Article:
Further research is required to evaluate the role of audiotaped recordings in communication and informed consent, to confirm our results, and to ensure that the intervention has no adverse effect on any subgroup of patients. It will also be necessary to evaluate the best way to incorporate audiotaping of outpatient consultations into health care systems.

Correspondence: Andrew Murday, FRCS, West of Scotland Heart and Lung Centre, Beardmore St, Clydebank G81 4HX Scotland (andrew.murday@gjnh.scot.nhs.uk).

Accepted for Publication: May 26, 2009.

Author Contributions: Messrs Mishra and Murday had full access to all the data in the study and take responsibility for the integrity of the data and the accuracy of the data analysis. Study concept and design: Mishra, Mathias, Millar, and Murday. Acquisition of data: Mishra, Mathias, Nagrajan, and Murday. Analysis and interpretation of data: Mishra, Millar, and Murday. Drafting of the manuscript: Mishra, Mathias, Millar, Nagrajan, and Murday. Critical revision of the manuscript for important intellectual content: Mishra, Millar, and Murday. Statistical analysis: Mishra, Millar, and Murday. Obtained funding: Mishra, Mathias, and Murday. Administrative, technical, and material support: Mishra, Mathias, Nagrajan, and Murday. Study supervision: Mishra and Murday.

Financial Disclosure: None reported.

Previous Presentation: Presented at the Society of Cardiothoracic Surgeons of Great Britain and Ireland meeting; March 13, 2007; Manchester, England.

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Figures

Place holder to copy figure label and caption
Figure.

Flowchart for the randomized controlled trial.

Graphic Jump Location

Tables

Table Graphic Jump LocationTable 1. Demographic Characteristics of the Study Patients

References

Tattersall  MHButow  PN Consultation audio tapes: an underused cancer patient information aid and clinical research tool. Lancet Oncol 2002;3 (7) 431- 437
PubMed
Leahy  MDouglass  JBarley  VJarman  MCooper  G Audiotaping the heart surgery consultation: qualitative study of patients' experiences. Heart 2005;91 (11) 1469- 1470
PubMed
Hack  TFPickles  TBultz  BD  et al.  Impact of providing audiotapes of primary adjuvant treatment consultations to women with breast cancer: a multisite, randomized, controlled trial. J Clin Oncol 2003;21 (22) 4138- 4144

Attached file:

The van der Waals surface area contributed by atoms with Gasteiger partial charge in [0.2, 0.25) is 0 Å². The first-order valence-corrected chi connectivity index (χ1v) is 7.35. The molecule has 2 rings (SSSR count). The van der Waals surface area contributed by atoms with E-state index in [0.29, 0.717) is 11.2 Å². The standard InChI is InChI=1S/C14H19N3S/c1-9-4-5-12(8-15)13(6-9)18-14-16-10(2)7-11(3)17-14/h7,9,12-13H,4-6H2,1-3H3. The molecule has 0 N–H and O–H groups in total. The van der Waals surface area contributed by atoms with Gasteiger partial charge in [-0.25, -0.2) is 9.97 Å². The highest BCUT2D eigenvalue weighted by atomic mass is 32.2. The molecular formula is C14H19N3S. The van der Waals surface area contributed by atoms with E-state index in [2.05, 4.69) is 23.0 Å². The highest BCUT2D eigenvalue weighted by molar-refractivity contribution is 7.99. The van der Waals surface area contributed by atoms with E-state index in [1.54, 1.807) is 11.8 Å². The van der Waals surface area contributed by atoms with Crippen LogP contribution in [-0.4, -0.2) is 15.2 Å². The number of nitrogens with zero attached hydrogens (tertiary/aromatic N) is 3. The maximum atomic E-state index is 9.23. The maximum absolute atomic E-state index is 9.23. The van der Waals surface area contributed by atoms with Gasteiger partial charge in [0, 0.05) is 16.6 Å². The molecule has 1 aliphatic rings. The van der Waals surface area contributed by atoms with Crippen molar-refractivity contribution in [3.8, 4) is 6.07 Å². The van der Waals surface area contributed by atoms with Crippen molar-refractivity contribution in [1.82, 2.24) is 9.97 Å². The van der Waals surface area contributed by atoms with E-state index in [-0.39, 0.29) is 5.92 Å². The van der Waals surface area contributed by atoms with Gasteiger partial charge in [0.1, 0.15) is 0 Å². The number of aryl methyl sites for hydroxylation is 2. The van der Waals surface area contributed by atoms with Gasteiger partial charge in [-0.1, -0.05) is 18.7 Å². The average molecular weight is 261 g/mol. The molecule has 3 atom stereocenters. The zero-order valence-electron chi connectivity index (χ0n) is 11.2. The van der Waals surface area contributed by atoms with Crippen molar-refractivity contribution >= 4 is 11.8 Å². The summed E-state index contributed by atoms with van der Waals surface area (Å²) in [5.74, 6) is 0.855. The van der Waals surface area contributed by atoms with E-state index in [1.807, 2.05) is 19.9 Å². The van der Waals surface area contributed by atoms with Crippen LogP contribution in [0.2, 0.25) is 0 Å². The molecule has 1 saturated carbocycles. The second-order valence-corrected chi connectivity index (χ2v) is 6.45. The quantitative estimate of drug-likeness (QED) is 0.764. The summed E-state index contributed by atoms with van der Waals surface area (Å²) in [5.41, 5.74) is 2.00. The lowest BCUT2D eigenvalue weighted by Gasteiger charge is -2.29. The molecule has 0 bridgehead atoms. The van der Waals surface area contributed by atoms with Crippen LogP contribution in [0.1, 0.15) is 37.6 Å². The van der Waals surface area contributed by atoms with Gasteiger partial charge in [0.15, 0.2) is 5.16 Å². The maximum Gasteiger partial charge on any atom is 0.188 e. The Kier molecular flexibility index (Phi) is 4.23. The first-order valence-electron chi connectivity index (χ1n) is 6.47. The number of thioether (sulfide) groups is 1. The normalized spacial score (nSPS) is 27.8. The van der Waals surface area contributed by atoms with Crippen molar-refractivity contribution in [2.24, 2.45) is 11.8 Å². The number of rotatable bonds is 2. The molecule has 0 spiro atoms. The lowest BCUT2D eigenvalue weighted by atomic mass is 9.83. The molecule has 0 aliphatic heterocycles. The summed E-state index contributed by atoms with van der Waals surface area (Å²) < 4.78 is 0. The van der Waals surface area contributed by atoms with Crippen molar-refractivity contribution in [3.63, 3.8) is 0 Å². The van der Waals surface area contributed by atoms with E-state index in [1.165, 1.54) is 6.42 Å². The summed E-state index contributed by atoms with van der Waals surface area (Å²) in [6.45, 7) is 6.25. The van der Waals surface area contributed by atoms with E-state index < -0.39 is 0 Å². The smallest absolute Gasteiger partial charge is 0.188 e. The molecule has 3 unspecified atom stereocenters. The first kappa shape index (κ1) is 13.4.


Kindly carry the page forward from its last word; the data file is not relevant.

PubMed
Herz  DALooman  JELewis  SK Informed consent: is it a myth? Neurosurgery 1992;30 (3) 453- 458
PubMed
Bruera  EPituskin  ECalder  KNeumann  CMHanson  J The addition of an audiocassette recording of a consultation to written recommendations for patients with advanced cancer: a randomized, controlled trial. Cancer 1999;86 (11) 2420- 2425
PubMed
Gilberthorpe  J The Medical Defence Union/Consent to Treatment.  London, England: Medical Defence Union Ltd; 1997
Mishra  PKOzalp  FGardner  RSArangannal  AMurday  A Informed consent in cardiac surgery: is it truly informed? J Cardiovasc Med (Hagerstown) 2006;7 (9) 675- 681
Evans  SDay  SRoyston  P ‘‘MINIM’’: a program for randomising patients to treatment groups in clinical trials by the method of minimisation. University of York Web site. http://www-users.york.ac.uk/~mb55/guide/minimins.txt. Accessed January 25, 2010
Lavelle-Jones  CByrne  DJRice  PCuschieri  A Factors affecting quality of informed consent. BMJ 1993;306 (6882) 885- 890
PubMed
 Revised 1998 Scottish Area Deprivation Index. Scottish Government Web site. http://www.scotland.gov.uk/Publications/2001/10/10163/File-1. Accessed January 25, 2010
Nelson  HEWillison  J National Adult Reading Test Manual. 2nd ed. Windsor, England: National Foundation for Educational Research–Nelson Publishing Co Ltd; 1991
Wallston  KA The validity of the multidimensional health locus of control scales. J Health Psychol 2005;10 (5) 623- 631
PubMed
Snaith  RPZigmond  AS The Hospital Anxiety and Depression Scale.  Windsor, England: National Foundation for Educational Research–Nelson Publishing Co Ltd; 1994
Nashef  SARoques  FMichel  PGauducheau  ELemeshow  SSalamon  R European System for Cardiac Operative Risk Evaluation (EuroSCORE). Eur J Cardiothorac Surg 1999;16 (1) 9- 13
PubMed
Tobias  JSSouhami  RL Fully informed consent can be needlessly cruel. BMJ 1993;307 (6913) 1199- 1201
PubMed
Tobias  JS BMJ's present policy (sometimes approving research in which patients have not given fully informed consent) is wholly correct. BMJ 1997;314 (7087) 1111- 1114
PubMed
Smith  R Informed consent: edging forwards (and backwards). BMJ 1998;316 (7136) 949- 951
PubMed
Howlader  MHDhanji  ARUppal  RMagee  PWood  AJAnyanwu  AC Patients' views of the consent process for adult cardiac surgery: questionnaire survey. Scand Cardiovasc J 2004;38 (6) 363- 368
PubMed
Beresford  NSeymour  LVincent  CMoat  N Risks of elective cardiac surgery: what do patients want to know? Heart 2001;86 (6) 626- 631
PubMed